building a home

7 steps to building a home for £1,000/m²

Cutting down costs on a self-build project requires attention to detail, micro-management and being disciplined with your time and resources. Many self-builders want to know how to keep costs down, often aiming to keep them to around £1,000/m². It’s challenging, but it can be done.

There isn’t a one-plan-fits-all solution for this – every project has its own individual problems that affect the bottom line. But our seven pieces of advice are things that can be applied to keep costs down, as well as paying attention to detail within each aspect of the self-build process.

  1. Hire a structural engineer early on

At some point you’ll be paying for the services of a structural engineer – as their fee is based on the overall build cost, it makes sense to hire them right from the start. They are in constant contact with your architect and can smooth out the structural problems, ensuring your design and planning is thoroughly thought out before building work begins. Your design must be completed before starting any building work – changes on paper are cheaper than changes on site!

  1. Utilise rational geometry

The design of your home will have a massive impact on your budget, so intelligent architecture will keep you on track. At NJ Architects, we will be firm with our clients if their budget won’t cover their ideas.

Utilise rational geometry – go for a more traditional design, such as a rectangular or square building, featuring several internal walls in a “racking” structure. This can result in being more cost-effective than a home built around an open plan design, where wide spans will require more structural support and careful planning.

  1. Consider the long-term running costs

Always try to invest your budget into the fabric of the building. This approach can have a long-term, knock-on effect regarding how much you spend on other aspects of your self-build. Having a highly energy-efficient build method can save you further on materials such as insulation. What’s more, the more heat your home keeps in, the less you have to pay out for heating it.

  1. Don’t build a bungalow

Build a one and a half storey or two storey house to maximise cost efficiency – try to avoid building a bungalow. They have the same foundation cost, the same roof cost, and usually the same cost for the ground floor walls. The only different part is the first floor walls, so it makes sense to build a house twice as large for just slightly more.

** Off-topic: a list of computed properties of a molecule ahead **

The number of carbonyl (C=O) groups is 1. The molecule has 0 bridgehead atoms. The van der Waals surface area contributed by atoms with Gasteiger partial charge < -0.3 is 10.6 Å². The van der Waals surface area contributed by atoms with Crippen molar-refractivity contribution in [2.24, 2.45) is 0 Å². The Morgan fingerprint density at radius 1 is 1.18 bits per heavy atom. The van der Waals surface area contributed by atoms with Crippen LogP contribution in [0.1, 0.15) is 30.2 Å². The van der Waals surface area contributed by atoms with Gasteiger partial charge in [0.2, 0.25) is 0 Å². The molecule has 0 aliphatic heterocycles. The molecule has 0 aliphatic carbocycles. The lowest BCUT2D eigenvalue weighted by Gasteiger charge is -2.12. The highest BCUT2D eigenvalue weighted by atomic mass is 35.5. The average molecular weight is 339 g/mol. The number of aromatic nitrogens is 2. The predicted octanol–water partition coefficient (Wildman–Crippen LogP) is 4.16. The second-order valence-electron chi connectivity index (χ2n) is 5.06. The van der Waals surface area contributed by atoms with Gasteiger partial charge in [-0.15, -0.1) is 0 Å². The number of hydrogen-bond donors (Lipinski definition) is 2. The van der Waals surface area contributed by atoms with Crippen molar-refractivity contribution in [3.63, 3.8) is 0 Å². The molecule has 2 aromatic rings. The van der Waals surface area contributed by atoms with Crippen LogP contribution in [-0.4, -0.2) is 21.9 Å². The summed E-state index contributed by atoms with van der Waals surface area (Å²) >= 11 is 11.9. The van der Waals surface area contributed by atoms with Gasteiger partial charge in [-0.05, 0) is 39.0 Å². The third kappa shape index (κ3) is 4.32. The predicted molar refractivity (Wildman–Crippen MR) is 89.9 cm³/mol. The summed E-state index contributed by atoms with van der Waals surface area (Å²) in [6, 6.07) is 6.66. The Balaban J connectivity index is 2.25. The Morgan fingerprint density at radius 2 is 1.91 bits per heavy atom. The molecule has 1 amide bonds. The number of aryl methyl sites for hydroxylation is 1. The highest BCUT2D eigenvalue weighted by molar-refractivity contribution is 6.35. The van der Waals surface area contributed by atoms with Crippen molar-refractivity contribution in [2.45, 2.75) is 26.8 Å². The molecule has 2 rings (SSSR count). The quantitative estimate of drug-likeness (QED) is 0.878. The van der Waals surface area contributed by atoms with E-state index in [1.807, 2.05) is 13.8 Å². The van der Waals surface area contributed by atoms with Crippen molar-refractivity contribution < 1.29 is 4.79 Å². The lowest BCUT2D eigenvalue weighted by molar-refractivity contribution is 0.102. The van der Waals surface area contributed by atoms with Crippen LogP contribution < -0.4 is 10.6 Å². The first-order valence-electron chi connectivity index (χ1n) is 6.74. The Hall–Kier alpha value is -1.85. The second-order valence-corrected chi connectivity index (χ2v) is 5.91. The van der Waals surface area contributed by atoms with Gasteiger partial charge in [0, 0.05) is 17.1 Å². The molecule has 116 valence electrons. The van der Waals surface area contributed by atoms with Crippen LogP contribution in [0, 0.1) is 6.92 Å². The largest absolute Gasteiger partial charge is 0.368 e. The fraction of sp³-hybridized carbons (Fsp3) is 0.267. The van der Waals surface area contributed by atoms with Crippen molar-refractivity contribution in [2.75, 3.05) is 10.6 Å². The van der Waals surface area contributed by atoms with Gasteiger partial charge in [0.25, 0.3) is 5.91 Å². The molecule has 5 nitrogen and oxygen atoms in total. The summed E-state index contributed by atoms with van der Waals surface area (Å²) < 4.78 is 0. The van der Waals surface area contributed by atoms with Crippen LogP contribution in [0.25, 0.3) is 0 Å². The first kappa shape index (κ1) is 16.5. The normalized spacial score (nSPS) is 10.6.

1. Project manage yourself and thoroughly plan to avoid costly delays

To keep your self-build costs down, become a project manager and take responsibility for your project. Subcontract out as much work as possible, to eliminate the main contractor’s profit, meaning you can make your budget go much further.

The main key to project management is creating a thorough project time scale and plan with all your chosen professionals together. Coordinating time on site can minimise delays and save you a lot of money, whilst keeping your team happy can effect productivity. Being a reliable client, or project manager, will motivate your team to work that little bit harder for you – avoiding costly mistakes.

  1. Be aware of the hidden costs

Be savvy with the less known costs – the more time spent on site, the more you will pay for site facilities, insurance and more. Depending on how long you plan for your build to take, consider buying a set of scaffolding then selling it on after, instead of hiring it for the duration of your project. This tip can be applied to other things you might hire, such as diggers.

  1. Shop around for materials

Be sure to consider every avenue for getting your materials, and always take the time to get a range of quotes from numerous suppliers. Look into auctions and online stores; you also might find some materials are cheaper to import. Every penny you save can be put into a “wow” feature for your home, so it’s vital that you make the important decisions. Be organised and choose all the fittings early on to eliminate costly on-site delays.

Keeping your costs down to £1,000/m² is very challenging, but it is possible if you are focused and disciplined with your time and resources.

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